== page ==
According to Network Engineer and Solution Architect, Chris Grundemann, NSX keeps getting better. In this series, he touches on many of the enhancements in NSX, and how it has raised the bar for Software-Defined Networking.
In this series we are exploring how the changing demands placed upon our technology stack is forcing us to rethink how infrastructure is designed and delivered. Having recently spoken with Cumulus Networks about their “Infrastructure with Purpose” strategy, Paul Stringfellow wanted to explore further how this new approach to networking is core to the ability to deliver modern web scale IT to the enterprise.
Inspired by Deepak Bansal’s presentation at Future:NET 2018, Roger Lund looks at Unified Software-Defined Networking for Microservices. He considers if this is something that can be achieved, or just a pleasant fantasy.
VMware recognizes the challenge in bridging software-defined domains into a cohesive unit and has started to build out a portfolio of software-defined products that work seamlessly together. Jordan Martin takes a look at why their Virtual Cloud Network fulfills the original promise of software-defined networking.
On this episode, we’re discussing Network Functions Virtualization, aka NFV. The roundtable discusses what exactly NFV is, how it differs from SDN, and if it’s going to eat all specialized networking hardware. The discussion then turns into how changes in network design principles make NFV even more viable in the enterprise.
Broadcom announced their new SDKLT, a logical table-based API for programming Tomahawk switches. But why is this new idea so important? Tom Hollingsworth looks at the impact of both the new data structures and open source release and why it matters to network programmers.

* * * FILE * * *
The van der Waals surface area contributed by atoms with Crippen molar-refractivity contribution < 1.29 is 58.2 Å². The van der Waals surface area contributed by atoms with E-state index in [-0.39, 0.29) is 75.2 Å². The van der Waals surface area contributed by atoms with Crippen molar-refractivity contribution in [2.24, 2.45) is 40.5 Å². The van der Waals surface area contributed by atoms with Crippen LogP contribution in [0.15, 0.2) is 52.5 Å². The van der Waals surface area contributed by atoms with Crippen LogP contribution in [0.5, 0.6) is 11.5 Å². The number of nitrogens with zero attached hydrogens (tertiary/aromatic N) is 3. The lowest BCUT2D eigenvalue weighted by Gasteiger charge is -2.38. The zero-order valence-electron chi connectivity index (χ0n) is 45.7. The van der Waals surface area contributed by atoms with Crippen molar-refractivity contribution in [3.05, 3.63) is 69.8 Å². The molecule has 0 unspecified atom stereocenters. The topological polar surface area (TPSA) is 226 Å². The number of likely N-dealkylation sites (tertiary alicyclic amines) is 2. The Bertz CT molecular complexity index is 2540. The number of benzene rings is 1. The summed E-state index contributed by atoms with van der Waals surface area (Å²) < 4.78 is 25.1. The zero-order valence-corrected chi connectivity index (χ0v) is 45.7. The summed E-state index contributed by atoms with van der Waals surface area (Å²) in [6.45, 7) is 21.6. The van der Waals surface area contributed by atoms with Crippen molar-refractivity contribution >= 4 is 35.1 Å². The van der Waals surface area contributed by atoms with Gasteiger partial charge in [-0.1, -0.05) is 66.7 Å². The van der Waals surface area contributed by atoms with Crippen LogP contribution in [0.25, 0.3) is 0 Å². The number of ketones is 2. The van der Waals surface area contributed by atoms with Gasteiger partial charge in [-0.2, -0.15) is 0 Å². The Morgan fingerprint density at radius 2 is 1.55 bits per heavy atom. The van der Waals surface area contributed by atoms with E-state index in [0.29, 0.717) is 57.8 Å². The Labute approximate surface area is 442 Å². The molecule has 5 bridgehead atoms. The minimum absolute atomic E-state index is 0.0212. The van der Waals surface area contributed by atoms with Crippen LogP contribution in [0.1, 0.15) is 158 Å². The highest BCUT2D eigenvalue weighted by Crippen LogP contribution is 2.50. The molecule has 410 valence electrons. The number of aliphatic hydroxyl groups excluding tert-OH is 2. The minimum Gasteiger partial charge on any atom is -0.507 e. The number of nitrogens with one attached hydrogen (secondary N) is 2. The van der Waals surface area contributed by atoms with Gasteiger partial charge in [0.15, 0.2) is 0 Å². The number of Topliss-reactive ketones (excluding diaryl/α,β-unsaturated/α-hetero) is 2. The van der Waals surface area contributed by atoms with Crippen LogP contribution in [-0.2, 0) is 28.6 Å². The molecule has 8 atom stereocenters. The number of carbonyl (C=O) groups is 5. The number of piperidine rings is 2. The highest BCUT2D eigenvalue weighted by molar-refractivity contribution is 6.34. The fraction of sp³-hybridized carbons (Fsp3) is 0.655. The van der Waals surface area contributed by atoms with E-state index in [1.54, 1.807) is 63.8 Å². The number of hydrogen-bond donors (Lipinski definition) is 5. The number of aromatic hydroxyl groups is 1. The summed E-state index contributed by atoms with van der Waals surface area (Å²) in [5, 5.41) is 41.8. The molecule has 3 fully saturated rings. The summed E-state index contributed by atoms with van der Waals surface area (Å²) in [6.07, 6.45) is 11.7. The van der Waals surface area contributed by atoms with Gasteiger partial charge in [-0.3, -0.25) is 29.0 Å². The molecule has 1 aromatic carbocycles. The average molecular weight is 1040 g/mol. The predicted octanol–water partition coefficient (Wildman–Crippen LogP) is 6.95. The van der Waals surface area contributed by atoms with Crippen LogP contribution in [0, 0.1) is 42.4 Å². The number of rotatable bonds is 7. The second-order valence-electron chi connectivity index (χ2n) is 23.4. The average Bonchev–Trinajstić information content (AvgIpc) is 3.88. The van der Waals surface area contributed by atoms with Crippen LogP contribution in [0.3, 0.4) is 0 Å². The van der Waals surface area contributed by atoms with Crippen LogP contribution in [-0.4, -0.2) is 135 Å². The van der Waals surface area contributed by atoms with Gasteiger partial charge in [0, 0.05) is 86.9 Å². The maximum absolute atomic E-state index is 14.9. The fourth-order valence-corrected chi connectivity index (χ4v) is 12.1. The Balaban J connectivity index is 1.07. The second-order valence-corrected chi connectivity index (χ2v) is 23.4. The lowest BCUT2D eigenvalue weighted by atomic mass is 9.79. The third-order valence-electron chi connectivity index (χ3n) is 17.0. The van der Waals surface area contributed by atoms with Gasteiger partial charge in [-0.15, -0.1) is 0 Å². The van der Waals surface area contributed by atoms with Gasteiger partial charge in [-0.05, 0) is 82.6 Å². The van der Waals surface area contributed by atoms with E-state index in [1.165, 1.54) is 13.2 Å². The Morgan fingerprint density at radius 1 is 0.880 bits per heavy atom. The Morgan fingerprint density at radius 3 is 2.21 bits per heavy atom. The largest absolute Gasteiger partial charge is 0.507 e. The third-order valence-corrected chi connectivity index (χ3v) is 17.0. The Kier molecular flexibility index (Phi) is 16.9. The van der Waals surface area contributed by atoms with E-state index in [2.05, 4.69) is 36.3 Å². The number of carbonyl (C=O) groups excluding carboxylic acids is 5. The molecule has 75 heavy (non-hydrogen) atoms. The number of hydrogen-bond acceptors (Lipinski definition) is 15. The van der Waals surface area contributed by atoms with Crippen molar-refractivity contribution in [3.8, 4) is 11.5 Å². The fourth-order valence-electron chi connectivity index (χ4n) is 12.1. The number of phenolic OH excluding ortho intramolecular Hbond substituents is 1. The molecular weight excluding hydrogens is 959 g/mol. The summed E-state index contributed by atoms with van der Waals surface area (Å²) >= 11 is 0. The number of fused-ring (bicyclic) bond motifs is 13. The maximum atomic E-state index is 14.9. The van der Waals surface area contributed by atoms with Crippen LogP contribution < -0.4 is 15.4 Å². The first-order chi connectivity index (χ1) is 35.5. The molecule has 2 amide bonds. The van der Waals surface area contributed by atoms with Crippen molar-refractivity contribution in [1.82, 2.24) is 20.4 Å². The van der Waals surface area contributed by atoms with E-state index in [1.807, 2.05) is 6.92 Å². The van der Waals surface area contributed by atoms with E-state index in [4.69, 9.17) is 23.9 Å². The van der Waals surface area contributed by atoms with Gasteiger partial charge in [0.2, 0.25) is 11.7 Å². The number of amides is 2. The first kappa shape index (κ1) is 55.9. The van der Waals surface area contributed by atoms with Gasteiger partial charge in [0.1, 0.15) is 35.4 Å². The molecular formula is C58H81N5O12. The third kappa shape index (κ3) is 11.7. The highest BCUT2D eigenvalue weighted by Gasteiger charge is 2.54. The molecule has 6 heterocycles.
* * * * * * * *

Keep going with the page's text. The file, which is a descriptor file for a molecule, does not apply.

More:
Intent-based networking is the new hotness, but what does it actually mean? In this episode, the panel discusses how it differs from older SDN ideas. IBN integrates an abstraction layer and orchestration into a system that identifies a single source of truth that isn’t the network itself.
On this episode, we’ll be talking about a hot topic in the networking space, automation. The panel discusses why organizations see automation as prohibitively complex, what exactly they mean by automation, and why it isn’t coming for their jobs.
With all the expectations and hype that surround software-defined networkings, it’s easy to get a little jaded. But that misses the massive impact it’s had for enterprise networks. In this piece, Tom Hollingsworth rightly points out that this programmability is no longer a new feature that network engineers are excited about. Instead, it’s become a staple of the modern data center, one that increasingly organizations depend on.
When I first saw the Aruba 8400 I was awestruck, surprised, actually legitimately excited! I know, I know it’s just a bunch of ports inside of a chassis, but that’s not all it was though. The 8400 brought something to the party which has been forlorn and forgotten in the systemic world of Network Engineering and Administration, and that is they realized the end-users of this product WERE Network Engineers and Administrators. But wait, what do I mean by that?